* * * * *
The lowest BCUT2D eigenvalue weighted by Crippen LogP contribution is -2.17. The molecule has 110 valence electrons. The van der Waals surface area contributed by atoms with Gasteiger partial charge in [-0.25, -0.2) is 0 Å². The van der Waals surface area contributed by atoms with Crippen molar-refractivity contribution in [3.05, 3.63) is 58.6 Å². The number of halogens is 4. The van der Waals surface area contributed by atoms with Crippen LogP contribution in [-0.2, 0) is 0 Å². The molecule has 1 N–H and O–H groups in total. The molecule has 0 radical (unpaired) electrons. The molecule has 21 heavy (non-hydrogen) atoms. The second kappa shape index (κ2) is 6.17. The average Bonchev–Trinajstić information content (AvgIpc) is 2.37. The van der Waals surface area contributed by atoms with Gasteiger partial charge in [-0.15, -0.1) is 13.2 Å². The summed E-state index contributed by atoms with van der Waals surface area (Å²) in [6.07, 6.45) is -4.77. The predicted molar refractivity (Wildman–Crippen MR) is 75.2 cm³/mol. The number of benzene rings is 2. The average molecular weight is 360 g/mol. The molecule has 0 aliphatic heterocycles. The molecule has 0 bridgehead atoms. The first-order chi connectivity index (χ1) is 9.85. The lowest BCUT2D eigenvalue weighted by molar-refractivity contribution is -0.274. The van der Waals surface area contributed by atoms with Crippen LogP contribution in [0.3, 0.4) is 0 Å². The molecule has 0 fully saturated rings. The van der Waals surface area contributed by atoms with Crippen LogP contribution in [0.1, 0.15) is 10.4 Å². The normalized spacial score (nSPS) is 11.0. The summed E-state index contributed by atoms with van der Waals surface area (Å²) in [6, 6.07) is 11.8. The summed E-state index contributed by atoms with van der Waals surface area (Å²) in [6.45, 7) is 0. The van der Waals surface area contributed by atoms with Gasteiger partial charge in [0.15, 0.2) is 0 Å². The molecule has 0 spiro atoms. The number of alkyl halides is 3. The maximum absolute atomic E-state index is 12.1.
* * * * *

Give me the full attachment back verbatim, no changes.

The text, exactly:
The lowest BCUT2D eigenvalue weighted by Crippen LogP contribution is -2.17. The molecule has 110 valence electrons. The van der Waals surface area contributed by atoms with Gasteiger partial charge in [-0.25, -0.2) is 0 Å². The van der Waals surface area contributed by atoms with Crippen molar-refractivity contribution in [3.05, 3.63) is 58.6 Å². The number of halogens is 4. The van der Waals surface area contributed by atoms with Crippen LogP contribution in [-0.2, 0) is 0 Å². The molecule has 1 N–H and O–H groups in total. The molecule has 0 radical (unpaired) electrons. The molecule has 21 heavy (non-hydrogen) atoms. The second kappa shape index (κ2) is 6.17. The average Bonchev–Trinajstić information content (AvgIpc) is 2.37. The van der Waals surface area contributed by atoms with Gasteiger partial charge in [-0.15, -0.1) is 13.2 Å². The summed E-state index contributed by atoms with van der Waals surface area (Å²) in [6.07, 6.45) is -4.77. The predicted molar refractivity (Wildman–Crippen MR) is 75.2 cm³/mol. The number of benzene rings is 2. The average molecular weight is 360 g/mol. The molecule has 0 aliphatic heterocycles. The molecule has 0 bridgehead atoms. The first-order chi connectivity index (χ1) is 9.85. The lowest BCUT2D eigenvalue weighted by molar-refractivity contribution is -0.274. The van der Waals surface area contributed by atoms with Crippen LogP contribution in [0.3, 0.4) is 0 Å². The molecule has 0 fully saturated rings. The van der Waals surface area contributed by atoms with Crippen LogP contribution in [0.1, 0.15) is 10.4 Å². The normalized spacial score (nSPS) is 11.0. The summed E-state index contributed by atoms with van der Waals surface area (Å²) in [6, 6.07) is 11.8. The summed E-state index contributed by atoms with van der Waals surface area (Å²) in [6.45, 7) is 0. The van der Waals surface area contributed by atoms with Gasteiger partial charge in [0.15, 0.2) is 0 Å². The molecule has 0 spiro atoms. The number of alkyl halides is 3. The maximum absolute atomic E-state index is 12.1.